CINNAMON: A spicy way to strengthen your body and mind
Wed. Feb. 6, 2013 by Blanche Levine http://www.naturalhealth365.com/food_news/cinnamon.html
(NaturalHealth365) Every person should learn about the health benefits of cinnamon. For thousands of years, Chinese and ayurvedic medicine have used cinnamon to treat colds; indigestion and cramps. In addition, cinnamon is famous for its ability to balance blood sugar levels; improve circulation and increase energy in sluggish people.
Did you know that cinnamon was once considered more valuable than gold? It’s true – look it up. Anyway, try it for yourself and experience amazing results!
A spicy way to strengthen your body and mind
Most recently, cinnamon has been shown to prevent and treat elevated glucose levels; increase lean body mass; lower blood pressure – along with improving cognitive function and memory.
Diabetics will want to try this delicious spice.
In several different studies with people who had type-2 diabetes, cinnamon supplementation reduced glucose levels. The cinnamon used in these studies ranged from 1 gram to 6 grams per day.
Studies to confirm cinnamon’s beneficial actions are underway at the United States Agricultural Research Service, who already has shown less than half a teaspoon per day – reduces glucose levels in people with type-2 diabetes. The study showed that even 1 gram per day, which is about ¼ to ½ teaspoon of cinnamon, produced approximately a 20 percent drop in blood sugar while lowering overall cholesterol levels.
Obviously, if you’re taking diabetic medication, you’ll want to talk to your doctor about lowering your medication once the cinnamon kicks in and produces results.
For years, researchers have been looking at what happens within the human body after eating cinnamon. What they found is that cinnamon has some unique healing abilities which come from three different compounds (in the essential oil) found in the bark. These oils contain components called cinnamaldehyde, cinnamyl acetate and cinnamyl alcohol, plus many other organic compounds.
When taken with meals it slows gastric emptying and thus it reduces glucose absorption. So, remember, always take cinnamon just before you eat.
Can cinnamon effectively thin the blood and kill bacteria?
Cinnamaldehyde has been studied widely for its effects on blood platelets. This unique compound can prevent unwanted clumping of these platelets. This process includes reducing the formation of inflammatory molecules – which means cinnamon is a wonderful, anti-inflammatory food.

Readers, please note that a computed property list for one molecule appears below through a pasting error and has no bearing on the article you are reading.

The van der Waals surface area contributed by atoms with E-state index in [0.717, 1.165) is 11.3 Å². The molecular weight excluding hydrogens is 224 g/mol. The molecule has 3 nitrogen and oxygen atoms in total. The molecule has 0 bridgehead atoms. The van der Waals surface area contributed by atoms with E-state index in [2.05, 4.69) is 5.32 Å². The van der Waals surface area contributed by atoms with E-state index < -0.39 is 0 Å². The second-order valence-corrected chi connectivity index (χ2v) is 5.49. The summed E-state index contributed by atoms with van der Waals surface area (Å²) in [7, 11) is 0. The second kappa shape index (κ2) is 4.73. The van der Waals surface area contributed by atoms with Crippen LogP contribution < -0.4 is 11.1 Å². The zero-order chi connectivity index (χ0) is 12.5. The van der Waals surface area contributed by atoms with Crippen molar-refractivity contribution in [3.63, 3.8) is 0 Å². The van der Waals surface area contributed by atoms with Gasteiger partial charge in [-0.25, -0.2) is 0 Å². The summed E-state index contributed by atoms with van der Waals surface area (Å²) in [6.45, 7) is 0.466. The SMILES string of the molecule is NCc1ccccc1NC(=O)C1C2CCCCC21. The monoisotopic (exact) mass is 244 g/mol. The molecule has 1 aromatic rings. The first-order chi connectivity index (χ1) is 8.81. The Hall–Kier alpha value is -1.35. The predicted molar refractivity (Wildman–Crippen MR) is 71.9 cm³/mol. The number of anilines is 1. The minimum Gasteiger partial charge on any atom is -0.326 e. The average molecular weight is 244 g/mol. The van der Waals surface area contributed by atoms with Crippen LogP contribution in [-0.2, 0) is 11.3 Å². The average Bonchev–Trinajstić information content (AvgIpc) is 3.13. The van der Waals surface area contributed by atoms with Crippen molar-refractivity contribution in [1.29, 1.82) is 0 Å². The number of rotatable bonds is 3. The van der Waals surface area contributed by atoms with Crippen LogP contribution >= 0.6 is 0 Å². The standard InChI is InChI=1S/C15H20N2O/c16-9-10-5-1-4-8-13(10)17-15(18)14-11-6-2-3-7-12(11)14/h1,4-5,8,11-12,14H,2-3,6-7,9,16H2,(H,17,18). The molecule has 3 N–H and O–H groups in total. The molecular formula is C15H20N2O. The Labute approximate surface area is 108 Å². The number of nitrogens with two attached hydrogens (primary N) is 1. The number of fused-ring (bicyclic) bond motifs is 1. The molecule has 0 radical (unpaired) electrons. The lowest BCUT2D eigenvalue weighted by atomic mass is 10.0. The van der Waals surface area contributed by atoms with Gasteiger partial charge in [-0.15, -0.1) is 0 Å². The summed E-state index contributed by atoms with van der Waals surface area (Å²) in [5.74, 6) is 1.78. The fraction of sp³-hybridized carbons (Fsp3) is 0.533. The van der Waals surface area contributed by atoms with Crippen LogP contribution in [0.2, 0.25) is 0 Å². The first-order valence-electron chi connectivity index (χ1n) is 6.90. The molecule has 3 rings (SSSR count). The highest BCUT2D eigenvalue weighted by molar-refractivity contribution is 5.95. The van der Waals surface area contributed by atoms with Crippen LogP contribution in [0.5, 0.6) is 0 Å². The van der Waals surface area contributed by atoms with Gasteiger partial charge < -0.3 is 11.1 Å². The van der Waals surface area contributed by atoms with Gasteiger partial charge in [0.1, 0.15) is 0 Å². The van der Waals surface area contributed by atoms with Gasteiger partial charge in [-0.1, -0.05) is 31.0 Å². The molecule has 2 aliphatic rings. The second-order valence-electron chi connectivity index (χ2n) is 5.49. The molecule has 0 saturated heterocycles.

Cinnamon’s essential oils are known for their anti-microbial effects and have been shown to stop the growth of bacteria; fungi and candida. Laboratory tests showed that yeast resistant to commonly used anti-fungal medication fluconazole were stopped by cinnamon extracts.
In addition, recent research showed that this spice can be an effective alternative to traditional food preservatives. In a study, published in the International Journal of Food Microbiology, researcher discovered that the addition of just a few drops cinnamon essential oil was enough to inhibit the growth of a food borne pathogenic – bacillus cereus.
Improve your brain function with the scent of cinnamon
Imagine just by sniffing this sweet spice – you can boost brain activity. Research led by Dr. P. Zoladz, and presented at a meeting of the Association of Chemoreception Sciences, found that chewing cinnamon flavored gum or smelling it enhanced the cognitive processing of study participants. So, if you want to improve your attention span; memory, and visual accuracy – get some cinnamon into your life.
A simple guide to getting started with cinnamon
When using cinnamon, buy a high quality organic brand of cinnamon sticks or powder and keep it in an air-tight container away from light. These are two main types of the most popular varieties of cinnamon.
Ceylon cinnamon, known as the true cinnamon, is more expensive and has a sweet taste, while being milder in taste. Ceylon cinnamon uses only the thin inner bark, and has a finer, less dense, and more crumbly texture.
Cassia cinnamon is the less expensive variety, and is the most common type sold in supermarkets across North America. It’s a darker color and the sticks are harder.
The one you should use is the best quality you can find and afford. Though Ceylon cinnamon is associated more closely with keeping glucose levels in check, they both work well.
Regardless of the type you buy look for organic versions, then add cinnamon to applesauce, protein smoothies, hot cereals, and warm toast or baked goods. (enjoy!)